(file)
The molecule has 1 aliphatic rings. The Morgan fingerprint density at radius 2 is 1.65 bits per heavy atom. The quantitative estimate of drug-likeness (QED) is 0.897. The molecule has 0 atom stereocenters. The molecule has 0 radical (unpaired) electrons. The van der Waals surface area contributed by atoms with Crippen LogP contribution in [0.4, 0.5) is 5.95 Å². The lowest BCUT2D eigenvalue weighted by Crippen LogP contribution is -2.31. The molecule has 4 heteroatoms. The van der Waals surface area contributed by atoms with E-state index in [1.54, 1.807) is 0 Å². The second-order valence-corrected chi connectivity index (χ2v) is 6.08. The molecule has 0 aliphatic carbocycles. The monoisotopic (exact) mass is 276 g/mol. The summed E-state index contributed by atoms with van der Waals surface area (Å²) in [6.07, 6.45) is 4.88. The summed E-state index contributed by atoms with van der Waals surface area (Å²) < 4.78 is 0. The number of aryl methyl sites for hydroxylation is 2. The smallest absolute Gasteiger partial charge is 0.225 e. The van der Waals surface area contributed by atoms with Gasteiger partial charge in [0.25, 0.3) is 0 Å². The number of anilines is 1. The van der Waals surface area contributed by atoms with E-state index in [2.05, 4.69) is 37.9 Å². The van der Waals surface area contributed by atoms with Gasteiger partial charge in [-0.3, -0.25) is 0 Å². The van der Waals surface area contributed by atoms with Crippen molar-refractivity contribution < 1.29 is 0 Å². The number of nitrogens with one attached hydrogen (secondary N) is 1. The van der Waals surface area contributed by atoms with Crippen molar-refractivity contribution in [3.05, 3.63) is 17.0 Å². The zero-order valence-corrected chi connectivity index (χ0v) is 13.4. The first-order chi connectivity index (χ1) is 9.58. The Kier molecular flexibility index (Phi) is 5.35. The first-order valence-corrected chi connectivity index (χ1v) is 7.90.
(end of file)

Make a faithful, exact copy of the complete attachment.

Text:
The molecule has 1 aliphatic rings. The Morgan fingerprint density at radius 2 is 1.65 bits per heavy atom. The quantitative estimate of drug-likeness (QED) is 0.897. The molecule has 0 atom stereocenters. The molecule has 0 radical (unpaired) electrons. The van der Waals surface area contributed by atoms with Crippen LogP contribution in [0.4, 0.5) is 5.95 Å². The lowest BCUT2D eigenvalue weighted by Crippen LogP contribution is -2.31. The molecule has 4 heteroatoms. The van der Waals surface area contributed by atoms with E-state index in [1.54, 1.807) is 0 Å². The second-order valence-corrected chi connectivity index (χ2v) is 6.08. The molecule has 0 aliphatic carbocycles. The monoisotopic (exact) mass is 276 g/mol. The summed E-state index contributed by atoms with van der Waals surface area (Å²) in [6.07, 6.45) is 4.88. The summed E-state index contributed by atoms with van der Waals surface area (Å²) < 4.78 is 0. The number of aryl methyl sites for hydroxylation is 2. The smallest absolute Gasteiger partial charge is 0.225 e. The van der Waals surface area contributed by atoms with Gasteiger partial charge in [0.25, 0.3) is 0 Å². The number of anilines is 1. The van der Waals surface area contributed by atoms with E-state index in [2.05, 4.69) is 37.9 Å². The van der Waals surface area contributed by atoms with Gasteiger partial charge in [-0.3, -0.25) is 0 Å². The van der Waals surface area contributed by atoms with Crippen molar-refractivity contribution < 1.29 is 0 Å². The number of nitrogens with one attached hydrogen (secondary N) is 1. The van der Waals surface area contributed by atoms with Crippen molar-refractivity contribution in [3.05, 3.63) is 17.0 Å². The zero-order valence-corrected chi connectivity index (χ0v) is 13.4. The first-order chi connectivity index (χ1) is 9.58. The Kier molecular flexibility index (Phi) is 5.35. The first-order valence-corrected chi connectivity index (χ1v) is 7.90.